(2) If so, what are the key questions? Make a specific list of questions and uncertainties to be addressed.

(3) Protocol development (need working group to develop this)

(4) Any major methodological questions that need to be addressed (tools for determining uncertainty, thin v. thick tails, model v. parameter uncertainty, and others)

(5) Model inclusion: how to get the widest model participation (open access), while ensuring that have adequate comparability

(6) Future meetings

 Adjourn and Informal Discussion
 
 

Wednesday, Aug. 3

Institutions, Economic and Climate Policy in a Mosaic World (Day 1)

This session will consider the role of national and regional institutions in creating frameworks for policy choices and decisions. In particular, they affect the choice, design and implementation of real world (non-optimum) policies. But they are also likely to affect the pace and direction of economic development with implications for BAU economic growth and emissions trajectories. Accounting for the impacts of institutions may, therefore, affect the development and assessment of baselines and other scenarios. 

Opening Comments--John P. Weyant

The Mosaic World: Introduction and Overview

An Overview of NIE

  • Lee Alston, University of Colorado |Alston8-3(53.3KB +PDF+)|

Institutions and economic growth: The rise, spread, and limits of sustained economic growth

  • John Wallis, University of Maryland/NBER |Wallis8-3(280.1KB +PDF+)|

The new institutionalism: implications for climate policy analysis

  • Lee Lane, Hudson Institute |LeeLane (236.7KB +PDF+)|

Moderated Open discussion (Flannery)

The shaping of U.S. energy and climate policy

  • Barry Weingast, Stanford University |Weingast8-3(1.0KB +PDF+)|

How do models represent policies that come out of real governments?  What are implications for international action? 

Panel: Leon Clarke, Elmar Kreigler, David Montgomery -- |LClarke8-3 (2.2KB +PDF+)|, |Kriegler8-3 (375.1KB +PDF+)|, |Montgomery8-3 (205.6KB +PDF+)|

Open discussion--Incorporating institutional thinking into climate emissions and socio-economic scenarios

The role of scenarios in driving climate futures

What information should socio-economic scenarios provide?

  • John Weyant, Stanford University |Weyant8-3(71.2KB +PDF+)|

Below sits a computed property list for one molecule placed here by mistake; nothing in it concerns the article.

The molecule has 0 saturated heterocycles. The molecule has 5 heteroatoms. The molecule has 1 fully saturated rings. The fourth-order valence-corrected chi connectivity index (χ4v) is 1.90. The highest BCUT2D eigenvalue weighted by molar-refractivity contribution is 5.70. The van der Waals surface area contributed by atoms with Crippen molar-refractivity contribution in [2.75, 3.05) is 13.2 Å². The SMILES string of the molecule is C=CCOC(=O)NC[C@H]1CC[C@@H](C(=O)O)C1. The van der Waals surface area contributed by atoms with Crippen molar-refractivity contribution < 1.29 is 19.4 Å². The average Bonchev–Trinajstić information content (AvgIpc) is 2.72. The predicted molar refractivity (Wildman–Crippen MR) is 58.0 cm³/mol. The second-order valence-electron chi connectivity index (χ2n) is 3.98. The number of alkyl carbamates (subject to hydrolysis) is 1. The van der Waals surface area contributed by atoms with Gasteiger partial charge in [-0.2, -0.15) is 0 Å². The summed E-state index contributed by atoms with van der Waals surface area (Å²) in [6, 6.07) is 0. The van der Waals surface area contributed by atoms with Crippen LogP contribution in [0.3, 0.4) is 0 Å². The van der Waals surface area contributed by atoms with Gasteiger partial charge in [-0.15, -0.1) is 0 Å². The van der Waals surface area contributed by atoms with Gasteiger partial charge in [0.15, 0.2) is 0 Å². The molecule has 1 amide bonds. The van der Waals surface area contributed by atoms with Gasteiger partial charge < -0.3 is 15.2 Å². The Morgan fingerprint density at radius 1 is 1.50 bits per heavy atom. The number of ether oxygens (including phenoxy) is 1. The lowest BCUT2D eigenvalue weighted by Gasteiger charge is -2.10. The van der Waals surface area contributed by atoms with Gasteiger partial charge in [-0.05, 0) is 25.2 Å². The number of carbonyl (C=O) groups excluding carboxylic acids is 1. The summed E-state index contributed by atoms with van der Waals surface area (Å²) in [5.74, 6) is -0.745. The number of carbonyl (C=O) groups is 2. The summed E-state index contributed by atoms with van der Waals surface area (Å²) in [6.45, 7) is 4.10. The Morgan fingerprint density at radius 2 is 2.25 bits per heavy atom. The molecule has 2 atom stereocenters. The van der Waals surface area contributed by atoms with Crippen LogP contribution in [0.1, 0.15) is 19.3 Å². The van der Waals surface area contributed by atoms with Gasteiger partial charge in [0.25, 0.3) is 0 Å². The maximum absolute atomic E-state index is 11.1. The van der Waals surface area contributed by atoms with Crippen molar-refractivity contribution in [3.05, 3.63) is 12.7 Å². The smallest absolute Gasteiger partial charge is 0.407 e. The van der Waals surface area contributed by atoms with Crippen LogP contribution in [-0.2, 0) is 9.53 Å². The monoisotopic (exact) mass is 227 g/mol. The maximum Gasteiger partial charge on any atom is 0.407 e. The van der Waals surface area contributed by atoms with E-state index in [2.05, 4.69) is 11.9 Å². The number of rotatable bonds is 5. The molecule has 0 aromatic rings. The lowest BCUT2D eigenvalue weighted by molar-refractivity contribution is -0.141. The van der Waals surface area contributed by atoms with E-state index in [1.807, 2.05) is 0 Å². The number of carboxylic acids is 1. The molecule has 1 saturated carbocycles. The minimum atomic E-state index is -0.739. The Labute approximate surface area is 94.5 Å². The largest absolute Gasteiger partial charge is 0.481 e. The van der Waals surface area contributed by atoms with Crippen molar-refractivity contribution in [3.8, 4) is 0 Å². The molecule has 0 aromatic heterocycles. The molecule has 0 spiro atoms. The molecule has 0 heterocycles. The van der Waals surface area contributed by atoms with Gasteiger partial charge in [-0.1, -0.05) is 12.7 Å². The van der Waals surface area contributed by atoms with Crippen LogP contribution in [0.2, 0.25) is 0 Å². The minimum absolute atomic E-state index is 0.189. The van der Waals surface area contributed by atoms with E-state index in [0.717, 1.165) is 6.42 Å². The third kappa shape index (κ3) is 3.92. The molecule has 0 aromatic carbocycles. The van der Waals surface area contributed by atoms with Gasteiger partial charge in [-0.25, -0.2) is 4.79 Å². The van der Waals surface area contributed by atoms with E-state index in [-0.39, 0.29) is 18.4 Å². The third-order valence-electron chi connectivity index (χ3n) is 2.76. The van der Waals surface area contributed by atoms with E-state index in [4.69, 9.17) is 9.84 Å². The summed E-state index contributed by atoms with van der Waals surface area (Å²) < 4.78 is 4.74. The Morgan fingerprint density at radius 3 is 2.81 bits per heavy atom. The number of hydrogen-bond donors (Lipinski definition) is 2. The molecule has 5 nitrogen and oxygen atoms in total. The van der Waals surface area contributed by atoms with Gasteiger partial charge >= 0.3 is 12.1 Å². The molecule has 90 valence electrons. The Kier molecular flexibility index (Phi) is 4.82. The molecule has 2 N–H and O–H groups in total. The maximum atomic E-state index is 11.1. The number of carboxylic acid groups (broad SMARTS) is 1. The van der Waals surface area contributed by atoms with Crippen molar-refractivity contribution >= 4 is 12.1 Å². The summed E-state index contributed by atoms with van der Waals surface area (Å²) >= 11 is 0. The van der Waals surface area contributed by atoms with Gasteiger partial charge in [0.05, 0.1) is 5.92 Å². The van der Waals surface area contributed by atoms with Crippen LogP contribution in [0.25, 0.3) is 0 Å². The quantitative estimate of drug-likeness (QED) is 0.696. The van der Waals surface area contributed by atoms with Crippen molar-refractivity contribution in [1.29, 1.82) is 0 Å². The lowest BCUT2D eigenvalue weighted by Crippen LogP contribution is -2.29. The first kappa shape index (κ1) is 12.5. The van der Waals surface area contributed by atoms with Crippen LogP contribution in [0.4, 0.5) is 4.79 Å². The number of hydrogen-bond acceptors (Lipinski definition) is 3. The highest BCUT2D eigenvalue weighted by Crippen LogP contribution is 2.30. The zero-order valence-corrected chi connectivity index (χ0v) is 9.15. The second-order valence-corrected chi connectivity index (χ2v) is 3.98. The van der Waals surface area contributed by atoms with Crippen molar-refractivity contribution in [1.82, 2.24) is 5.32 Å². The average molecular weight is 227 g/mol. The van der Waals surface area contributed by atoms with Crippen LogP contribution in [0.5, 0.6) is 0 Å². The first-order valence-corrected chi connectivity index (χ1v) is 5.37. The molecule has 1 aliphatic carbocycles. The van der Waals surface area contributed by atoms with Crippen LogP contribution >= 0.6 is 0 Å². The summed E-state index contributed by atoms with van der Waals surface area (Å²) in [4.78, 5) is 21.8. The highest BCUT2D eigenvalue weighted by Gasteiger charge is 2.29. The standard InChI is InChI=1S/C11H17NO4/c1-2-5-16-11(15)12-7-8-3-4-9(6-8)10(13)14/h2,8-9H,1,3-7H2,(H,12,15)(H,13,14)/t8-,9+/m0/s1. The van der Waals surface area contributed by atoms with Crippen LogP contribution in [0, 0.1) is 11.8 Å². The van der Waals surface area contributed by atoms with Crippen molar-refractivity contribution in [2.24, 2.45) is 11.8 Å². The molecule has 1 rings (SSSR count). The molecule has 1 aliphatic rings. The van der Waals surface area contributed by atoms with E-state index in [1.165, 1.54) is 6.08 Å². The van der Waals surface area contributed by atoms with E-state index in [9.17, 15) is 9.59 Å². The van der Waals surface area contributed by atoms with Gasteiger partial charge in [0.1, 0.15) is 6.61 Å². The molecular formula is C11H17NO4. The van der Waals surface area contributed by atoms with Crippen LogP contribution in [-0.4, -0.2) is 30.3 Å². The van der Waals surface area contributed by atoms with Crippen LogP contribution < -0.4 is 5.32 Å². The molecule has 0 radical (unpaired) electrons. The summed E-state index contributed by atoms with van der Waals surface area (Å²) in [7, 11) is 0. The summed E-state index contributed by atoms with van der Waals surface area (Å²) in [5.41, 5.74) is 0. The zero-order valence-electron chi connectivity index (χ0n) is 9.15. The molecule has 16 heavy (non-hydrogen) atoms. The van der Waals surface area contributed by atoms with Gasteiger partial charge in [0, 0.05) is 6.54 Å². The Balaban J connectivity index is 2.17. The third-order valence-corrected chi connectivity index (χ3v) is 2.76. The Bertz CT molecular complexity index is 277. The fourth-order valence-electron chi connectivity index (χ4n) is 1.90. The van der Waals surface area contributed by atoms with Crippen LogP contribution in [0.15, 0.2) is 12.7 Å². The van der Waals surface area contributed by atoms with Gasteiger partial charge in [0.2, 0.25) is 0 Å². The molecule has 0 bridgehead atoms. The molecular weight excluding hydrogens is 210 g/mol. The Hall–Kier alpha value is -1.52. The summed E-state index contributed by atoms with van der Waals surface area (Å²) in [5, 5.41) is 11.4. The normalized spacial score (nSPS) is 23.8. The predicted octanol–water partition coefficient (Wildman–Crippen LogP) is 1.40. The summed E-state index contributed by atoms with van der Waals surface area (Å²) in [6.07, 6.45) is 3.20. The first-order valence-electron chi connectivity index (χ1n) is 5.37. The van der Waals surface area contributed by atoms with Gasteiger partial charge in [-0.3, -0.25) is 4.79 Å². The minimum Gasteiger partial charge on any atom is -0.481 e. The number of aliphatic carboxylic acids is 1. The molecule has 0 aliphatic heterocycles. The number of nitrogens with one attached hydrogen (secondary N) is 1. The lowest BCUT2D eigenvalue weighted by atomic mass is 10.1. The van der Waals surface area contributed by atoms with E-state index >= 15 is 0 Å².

Can NIE research narrow the range of scenarios we are likely to see or identify inconsistent assumptions describing scenarios?

  • John Wallis, University of Maryland/NBER |Wallis8-3(30.8KB +PDF+)|

Key Economic Sectors and Services

  • Richard Tol, ESRI |Tol8-3 (475.7KB +PDF+)|

Thursday, Aug. 4

Institutions, Economic and Climate Policy (Day 2)The Mosaic World: Introduction to Day 2

Introduction and Overview

Studies of economic development done in the NIE framework can increase understanding of how offset and adaptation programs may develop

Governance, and the feasibility of offset programs

Adaptation, aid & violence in Africa

  • Robert Bates, Harvard University |Bates8-4(43.1KB +PDF+)|

Thursday, Aug. 4

 

Institutions, Economic and Climate Policy (Day 2)The Mosaic World: Introduction to Day 2

Introduction and Overview

Studies of economic development done in the NIE framework can increase understanding of how offset and adaptation programs may develop

Governance, and the feasibility of offset programs

Adaptation, aid & violence in Africa

  • Robert Bates, Harvard University |Bates8-4(43.1KB +PDF+)|

 Open discussion

Panel discussion on how to bring NIE perspectives into scenario development and modeling of costs and benefits of climate policies

Implications for scenarios use in IPCC

  • Chris Field, Carnegie Institution of Washington |CField8-4 (355.7KB +PDF+)|
  • Elmar Kriegler, Potsdam Institute for Climate Impact Research |Kriegler8-4 (775.6KB +PDF+)|

Incorporating regional differences in IA Models

**John Weyant, Stanford University** 

Engaging the NIE community in climate research and assessment
**Barry Weingast, Stanford University** 

Possible topics for next year
**Brian Flannery, David Montgomery, and John Weyant**

Update on NREL Wind in IAMs Project

  • Doug Arent, JISEA/NREL |Arent8-4 (4.3KB +PDF+)|

Ideas for Next Year’s Workshop

Adjourn and informal discussion